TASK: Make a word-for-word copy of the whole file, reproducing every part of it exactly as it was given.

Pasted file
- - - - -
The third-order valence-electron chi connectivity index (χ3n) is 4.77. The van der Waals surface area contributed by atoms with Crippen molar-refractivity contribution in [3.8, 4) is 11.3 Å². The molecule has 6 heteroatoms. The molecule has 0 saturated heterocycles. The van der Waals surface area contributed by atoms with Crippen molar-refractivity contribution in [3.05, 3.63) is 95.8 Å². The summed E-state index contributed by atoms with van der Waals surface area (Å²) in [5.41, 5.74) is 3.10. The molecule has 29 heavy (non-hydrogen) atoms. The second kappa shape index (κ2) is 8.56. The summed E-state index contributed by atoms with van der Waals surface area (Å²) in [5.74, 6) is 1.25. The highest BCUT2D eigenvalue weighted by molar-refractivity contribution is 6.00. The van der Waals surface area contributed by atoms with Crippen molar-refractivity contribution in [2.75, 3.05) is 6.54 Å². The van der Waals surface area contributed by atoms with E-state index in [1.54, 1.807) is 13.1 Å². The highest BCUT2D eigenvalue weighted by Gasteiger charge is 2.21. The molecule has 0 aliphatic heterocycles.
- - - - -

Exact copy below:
The third-order valence-electron chi connectivity index (χ3n) is 4.77. The van der Waals surface area contributed by atoms with Crippen molar-refractivity contribution in [3.8, 4) is 11.3 Å². The molecule has 6 heteroatoms. The molecule has 0 saturated heterocycles. The van der Waals surface area contributed by atoms with Crippen molar-refractivity contribution in [3.05, 3.63) is 95.8 Å². The summed E-state index contributed by atoms with van der Waals surface area (Å²) in [5.41, 5.74) is 3.10. The molecule has 29 heavy (non-hydrogen) atoms. The second kappa shape index (κ2) is 8.56. The summed E-state index contributed by atoms with van der Waals surface area (Å²) in [5.74, 6) is 1.25. The highest BCUT2D eigenvalue weighted by molar-refractivity contribution is 6.00. The van der Waals surface area contributed by atoms with Crippen molar-refractivity contribution in [2.75, 3.05) is 6.54 Å². The van der Waals surface area contributed by atoms with E-state index in [1.54, 1.807) is 13.1 Å². The highest BCUT2D eigenvalue weighted by Gasteiger charge is 2.21. The molecule has 0 aliphatic heterocycles.